The torso in the town : a Fethering mystery / Simon Brett.

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  • Additional Information
    • Publication Information:
      1st ed.
    • Abstract:
      Summary: Retiree Carole Seddon and her neighbor Jude jump into an investigation when a mummified torso is discovered by the new owners of Pelling House in the village of Fedborough.
    • ISBN:
    • Accession Number:
    • Accession Number:
    • Accession Number:
  • Citations
    • ABNT:
      BRETT, S. The torso in the town : a Fethering mystery. 1st ed. [s. l.]: Berkley Prime Crime, 2002. ISBN 0425185028. Disponível em: Acesso em: 2 abr. 2020.
    • AMA:
      Brett S. The Torso in the Town : A Fethering Mystery. 1st ed. Berkley Prime Crime; 2002. Accessed April 2, 2020.
    • APA:
      Brett, S. (2002). The torso in the town : a Fethering mystery (1st ed.). Berkley Prime Crime.
    • Chicago/Turabian: Author-Date:
      Brett, Simon. 2002. The Torso in the Town : A Fethering Mystery. 1st ed. Berkley Prime Crime.
    • Harvard:
      Brett, S. (2002) The torso in the town : a Fethering mystery. 1st ed. Berkley Prime Crime. Available at: (Accessed: 2 April 2020).
    • Harvard: Australian:
      Brett, S 2002, The torso in the town : a Fethering mystery, 1st ed., Berkley Prime Crime, viewed 2 April 2020, .
    • MLA:
      Brett, Simon. The Torso in the Town : A Fethering Mystery. 1st ed., Berkley Prime Crime, 2002. EBSCOhost,
    • Chicago/Turabian: Humanities:
      Brett, Simon. The Torso in the Town : A Fethering Mystery. 1st ed. Berkley Prime Crime, 2002.
    • Vancouver/ICMJE:
      Brett S. The torso in the town : a Fethering mystery [Internet]. 1st ed. Berkley Prime Crime; 2002 [cited 2020 Apr 2]. Available from:


Booklist Monthly Selections - #1 May 2002

/*Starred Review*/ A dinner party in a richly restored country house in a Sussex village that is "riddled with class consciousness" is interrupted by a scream. A body, arms and legs neatly removed, has been discovered in the cellar. There to witness the discovery is an outsider, a middle-aged woman from the seaside village of Fethering. The woman, Jude, brings news of the grisly find back to her pal Carole, another middle-aged woman from Fethering, in hopes that a little mystery will pull her out of a depression brought on by a lapsed love affair. The two friends, one an ebullient New Age healer sort, the other a prickly, introverted retiree from the Home Office, are Brett's newest series sleuths, following in the footsteps of the author's two long-running series stars, Mrs. Pargeter and Charles Paris. As in their debut, the acclaimed Body on the Beach (2000), the ladies from Fethering once again proceed totally outside the bumbling police investigation in a somehow utterly credible way, gaining access and insight where the police can't. An "art crawl" through the village, for example, gives Jude and Carole clues cops would miss. Brett provides plenty of jolts along the way as the sins of the village writhe to the surface. A traditional country-house mystery, broadened and spiced by splendidly evocative writing and canny social comedy. ((Reviewed May 1, 2002)) Copyright 2002 Booklist Reviews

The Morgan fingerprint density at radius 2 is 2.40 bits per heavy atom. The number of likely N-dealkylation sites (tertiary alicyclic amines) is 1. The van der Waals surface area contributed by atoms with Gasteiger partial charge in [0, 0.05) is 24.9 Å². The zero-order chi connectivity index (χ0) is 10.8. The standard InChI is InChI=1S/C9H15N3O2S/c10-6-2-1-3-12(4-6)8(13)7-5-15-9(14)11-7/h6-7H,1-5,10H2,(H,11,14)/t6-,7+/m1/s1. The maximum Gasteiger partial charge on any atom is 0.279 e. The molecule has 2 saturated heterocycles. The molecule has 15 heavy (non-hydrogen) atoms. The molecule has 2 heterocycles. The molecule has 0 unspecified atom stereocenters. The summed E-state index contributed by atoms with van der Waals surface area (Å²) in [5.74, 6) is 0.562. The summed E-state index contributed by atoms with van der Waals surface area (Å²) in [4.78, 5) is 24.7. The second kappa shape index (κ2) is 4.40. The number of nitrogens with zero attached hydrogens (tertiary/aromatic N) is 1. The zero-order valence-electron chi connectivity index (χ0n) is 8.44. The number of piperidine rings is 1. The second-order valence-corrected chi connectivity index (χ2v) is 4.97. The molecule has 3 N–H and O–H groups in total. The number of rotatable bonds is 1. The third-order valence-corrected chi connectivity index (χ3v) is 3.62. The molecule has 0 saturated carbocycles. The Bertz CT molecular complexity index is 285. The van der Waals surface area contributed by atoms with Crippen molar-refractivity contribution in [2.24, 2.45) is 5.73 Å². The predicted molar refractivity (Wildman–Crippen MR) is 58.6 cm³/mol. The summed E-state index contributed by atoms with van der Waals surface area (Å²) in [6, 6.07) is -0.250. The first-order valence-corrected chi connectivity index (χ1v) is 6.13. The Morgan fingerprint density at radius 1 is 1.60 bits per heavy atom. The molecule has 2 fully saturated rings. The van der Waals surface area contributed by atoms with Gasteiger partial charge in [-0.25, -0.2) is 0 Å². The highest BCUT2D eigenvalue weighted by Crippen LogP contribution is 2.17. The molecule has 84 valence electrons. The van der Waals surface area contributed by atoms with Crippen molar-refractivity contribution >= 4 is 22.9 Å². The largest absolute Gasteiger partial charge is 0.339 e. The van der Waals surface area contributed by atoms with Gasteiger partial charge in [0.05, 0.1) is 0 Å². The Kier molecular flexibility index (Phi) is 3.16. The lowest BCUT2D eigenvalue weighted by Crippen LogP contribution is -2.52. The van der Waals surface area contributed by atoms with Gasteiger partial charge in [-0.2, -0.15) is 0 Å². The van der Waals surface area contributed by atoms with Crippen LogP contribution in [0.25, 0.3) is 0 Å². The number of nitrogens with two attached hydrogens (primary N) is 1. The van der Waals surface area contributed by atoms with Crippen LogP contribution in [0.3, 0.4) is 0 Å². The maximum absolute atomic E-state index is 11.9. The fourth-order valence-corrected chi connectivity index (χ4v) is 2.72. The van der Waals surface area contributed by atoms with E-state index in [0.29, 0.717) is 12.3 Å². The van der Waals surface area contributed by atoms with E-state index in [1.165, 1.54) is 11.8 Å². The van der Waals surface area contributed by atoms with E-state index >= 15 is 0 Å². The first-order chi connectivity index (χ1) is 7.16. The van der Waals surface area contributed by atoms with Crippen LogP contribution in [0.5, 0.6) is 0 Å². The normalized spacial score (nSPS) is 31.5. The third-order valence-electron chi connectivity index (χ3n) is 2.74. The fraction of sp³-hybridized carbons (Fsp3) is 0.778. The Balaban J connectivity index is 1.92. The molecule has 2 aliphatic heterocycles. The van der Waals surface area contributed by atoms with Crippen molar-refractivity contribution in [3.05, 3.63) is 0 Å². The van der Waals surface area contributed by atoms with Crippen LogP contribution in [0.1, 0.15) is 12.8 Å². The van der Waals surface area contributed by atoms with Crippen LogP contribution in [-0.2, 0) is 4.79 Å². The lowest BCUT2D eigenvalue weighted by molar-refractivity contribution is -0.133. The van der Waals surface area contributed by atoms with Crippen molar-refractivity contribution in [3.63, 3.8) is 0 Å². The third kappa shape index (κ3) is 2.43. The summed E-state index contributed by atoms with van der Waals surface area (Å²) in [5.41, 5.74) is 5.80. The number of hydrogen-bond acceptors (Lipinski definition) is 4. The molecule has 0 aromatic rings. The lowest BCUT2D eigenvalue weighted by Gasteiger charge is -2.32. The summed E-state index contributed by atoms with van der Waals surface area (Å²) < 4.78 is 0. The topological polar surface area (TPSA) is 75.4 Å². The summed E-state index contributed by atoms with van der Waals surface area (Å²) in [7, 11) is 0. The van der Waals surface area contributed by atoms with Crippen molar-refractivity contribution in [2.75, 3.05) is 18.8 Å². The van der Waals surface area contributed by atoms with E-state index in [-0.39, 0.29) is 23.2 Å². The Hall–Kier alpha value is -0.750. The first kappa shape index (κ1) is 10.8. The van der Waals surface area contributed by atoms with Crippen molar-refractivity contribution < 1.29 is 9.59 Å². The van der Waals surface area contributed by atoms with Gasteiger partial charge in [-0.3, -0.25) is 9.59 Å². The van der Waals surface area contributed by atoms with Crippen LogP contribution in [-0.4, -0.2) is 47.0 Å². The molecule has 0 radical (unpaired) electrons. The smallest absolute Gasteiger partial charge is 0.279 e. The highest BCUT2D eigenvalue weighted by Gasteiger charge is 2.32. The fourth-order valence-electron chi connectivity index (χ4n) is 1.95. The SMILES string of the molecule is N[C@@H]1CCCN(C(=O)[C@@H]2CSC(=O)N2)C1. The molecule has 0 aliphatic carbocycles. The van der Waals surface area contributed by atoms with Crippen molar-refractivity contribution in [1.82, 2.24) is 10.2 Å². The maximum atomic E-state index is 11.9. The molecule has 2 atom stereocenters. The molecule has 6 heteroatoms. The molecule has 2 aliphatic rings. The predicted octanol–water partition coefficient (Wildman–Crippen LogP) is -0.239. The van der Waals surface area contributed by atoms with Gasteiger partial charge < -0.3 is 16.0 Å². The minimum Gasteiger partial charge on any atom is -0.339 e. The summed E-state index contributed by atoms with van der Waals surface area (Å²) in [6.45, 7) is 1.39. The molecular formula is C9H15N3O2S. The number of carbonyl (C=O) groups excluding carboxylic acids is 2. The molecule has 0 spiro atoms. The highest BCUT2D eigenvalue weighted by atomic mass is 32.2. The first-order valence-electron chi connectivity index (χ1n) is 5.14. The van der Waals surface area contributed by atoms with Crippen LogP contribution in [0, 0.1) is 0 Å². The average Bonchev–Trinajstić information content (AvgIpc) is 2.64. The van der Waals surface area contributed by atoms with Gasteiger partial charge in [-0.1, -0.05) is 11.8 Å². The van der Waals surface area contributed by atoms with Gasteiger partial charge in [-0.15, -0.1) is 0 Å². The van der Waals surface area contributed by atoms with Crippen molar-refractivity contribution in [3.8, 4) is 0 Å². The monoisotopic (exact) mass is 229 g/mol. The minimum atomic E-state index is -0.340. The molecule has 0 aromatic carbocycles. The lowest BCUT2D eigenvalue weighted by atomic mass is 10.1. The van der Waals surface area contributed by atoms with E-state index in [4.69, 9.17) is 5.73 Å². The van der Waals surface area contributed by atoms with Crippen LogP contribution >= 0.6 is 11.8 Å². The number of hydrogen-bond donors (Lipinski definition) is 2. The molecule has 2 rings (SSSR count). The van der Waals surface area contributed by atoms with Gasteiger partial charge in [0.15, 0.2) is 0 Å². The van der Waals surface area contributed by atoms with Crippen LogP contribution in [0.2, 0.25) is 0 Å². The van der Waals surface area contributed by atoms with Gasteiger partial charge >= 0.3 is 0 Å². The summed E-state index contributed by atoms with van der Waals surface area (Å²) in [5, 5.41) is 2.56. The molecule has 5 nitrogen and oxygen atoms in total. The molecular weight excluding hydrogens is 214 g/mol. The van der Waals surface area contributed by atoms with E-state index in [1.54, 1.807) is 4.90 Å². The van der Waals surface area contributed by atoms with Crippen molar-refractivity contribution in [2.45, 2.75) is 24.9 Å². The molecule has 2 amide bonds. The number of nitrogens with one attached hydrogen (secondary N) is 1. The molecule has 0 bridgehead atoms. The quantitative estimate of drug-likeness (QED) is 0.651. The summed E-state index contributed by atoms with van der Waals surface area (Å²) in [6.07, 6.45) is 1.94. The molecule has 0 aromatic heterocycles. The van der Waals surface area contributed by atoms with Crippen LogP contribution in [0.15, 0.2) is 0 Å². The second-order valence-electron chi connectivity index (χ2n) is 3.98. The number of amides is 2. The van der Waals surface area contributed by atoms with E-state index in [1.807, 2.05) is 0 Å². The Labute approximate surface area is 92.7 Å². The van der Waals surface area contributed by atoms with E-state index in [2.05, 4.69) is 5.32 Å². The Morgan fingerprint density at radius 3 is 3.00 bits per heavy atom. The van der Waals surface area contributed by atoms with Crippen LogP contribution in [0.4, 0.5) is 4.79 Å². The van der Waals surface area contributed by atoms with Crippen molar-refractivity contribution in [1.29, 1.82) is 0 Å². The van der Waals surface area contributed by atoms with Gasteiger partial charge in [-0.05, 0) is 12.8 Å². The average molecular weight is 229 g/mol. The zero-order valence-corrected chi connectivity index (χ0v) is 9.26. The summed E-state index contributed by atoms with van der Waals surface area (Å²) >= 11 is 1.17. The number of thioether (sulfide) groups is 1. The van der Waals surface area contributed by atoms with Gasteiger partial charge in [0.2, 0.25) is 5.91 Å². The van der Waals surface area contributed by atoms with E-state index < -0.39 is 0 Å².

PW Reviews 2002 July #3

British veteran Brett demonstrates that his mordant wit has not lost its power to amuse in this third Fethering mystery (after 2001s Death on the Downs). Standoffish Carole Seddon is nursing her wounds over the failure of her love affair with local barkeep Ted, while her neighbor and partner in crime-solving, Jude, is invited to a dinner party in nearby Fedborough. When one of the Roxby children, 15-year-old Harry, finds part of a dead body in the cellar of Pelling House, which the lads family has recently moved into, Jude determines that investigating the crime is just the thing to get Carole back out of her shell. Her interest caught, Carole helps Jude delve further into the mysterious female torso in the town, as theyre calling it in Fedborough. Could the torso be the remnants of Virginia Hargreaves, once the wife of local character Roddy Hargreaves? She hasnt been seen in Fedborough in three years, which is how long ago the experts say the victim died. Carole and Jude push their noses further and further into the business of Fedborough to dig up any little secrets that could have a bearing on the crime. Brett uses their nosiness as a vehicle for a merry skewering of middle-class pretentiousness, while presenting a dandy whodunit. Readers who have been missing the authors Charles Paris and Mrs. Melita Pargeter will find much to amuse them in this delightful new series. (Aug. 6) Copyright 2002 Cahners Business Information.